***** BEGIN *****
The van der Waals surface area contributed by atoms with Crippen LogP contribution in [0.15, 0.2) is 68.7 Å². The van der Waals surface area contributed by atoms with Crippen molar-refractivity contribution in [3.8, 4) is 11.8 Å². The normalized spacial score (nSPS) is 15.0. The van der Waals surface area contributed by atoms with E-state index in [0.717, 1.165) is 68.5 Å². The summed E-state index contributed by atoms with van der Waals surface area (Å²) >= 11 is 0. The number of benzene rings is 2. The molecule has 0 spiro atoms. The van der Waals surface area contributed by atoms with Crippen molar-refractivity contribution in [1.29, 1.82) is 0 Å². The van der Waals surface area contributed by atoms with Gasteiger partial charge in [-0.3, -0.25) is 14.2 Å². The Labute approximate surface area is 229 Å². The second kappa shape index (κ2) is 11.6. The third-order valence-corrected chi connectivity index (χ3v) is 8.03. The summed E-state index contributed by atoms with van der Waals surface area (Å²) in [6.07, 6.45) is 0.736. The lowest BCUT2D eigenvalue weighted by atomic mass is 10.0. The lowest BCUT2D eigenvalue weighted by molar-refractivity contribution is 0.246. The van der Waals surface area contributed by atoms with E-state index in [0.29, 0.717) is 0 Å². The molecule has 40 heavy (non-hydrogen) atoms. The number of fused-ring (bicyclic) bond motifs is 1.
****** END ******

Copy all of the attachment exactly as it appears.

The van der Waals surface area contributed by atoms with Crippen LogP contribution in [0.15, 0.2) is 68.7 Å². The van der Waals surface area contributed by atoms with Crippen molar-refractivity contribution in [3.8, 4) is 11.8 Å². The normalized spacial score (nSPS) is 15.0. The van der Waals surface area contributed by atoms with E-state index in [0.717, 1.165) is 68.5 Å². The summed E-state index contributed by atoms with van der Waals surface area (Å²) >= 11 is 0. The number of benzene rings is 2. The molecule has 0 spiro atoms. The van der Waals surface area contributed by atoms with Crippen molar-refractivity contribution in [1.29, 1.82) is 0 Å². The van der Waals surface area contributed by atoms with Gasteiger partial charge in [-0.3, -0.25) is 14.2 Å². The Labute approximate surface area is 229 Å². The second kappa shape index (κ2) is 11.6. The third-order valence-corrected chi connectivity index (χ3v) is 8.03. The summed E-state index contributed by atoms with van der Waals surface area (Å²) in [6.07, 6.45) is 0.736. The lowest BCUT2D eigenvalue weighted by atomic mass is 10.0. The lowest BCUT2D eigenvalue weighted by molar-refractivity contribution is 0.246. The van der Waals surface area contributed by atoms with E-state index in [0.29, 0.717) is 0 Å². The molecule has 40 heavy (non-hydrogen) atoms. The number of fused-ring (bicyclic) bond motifs is 1.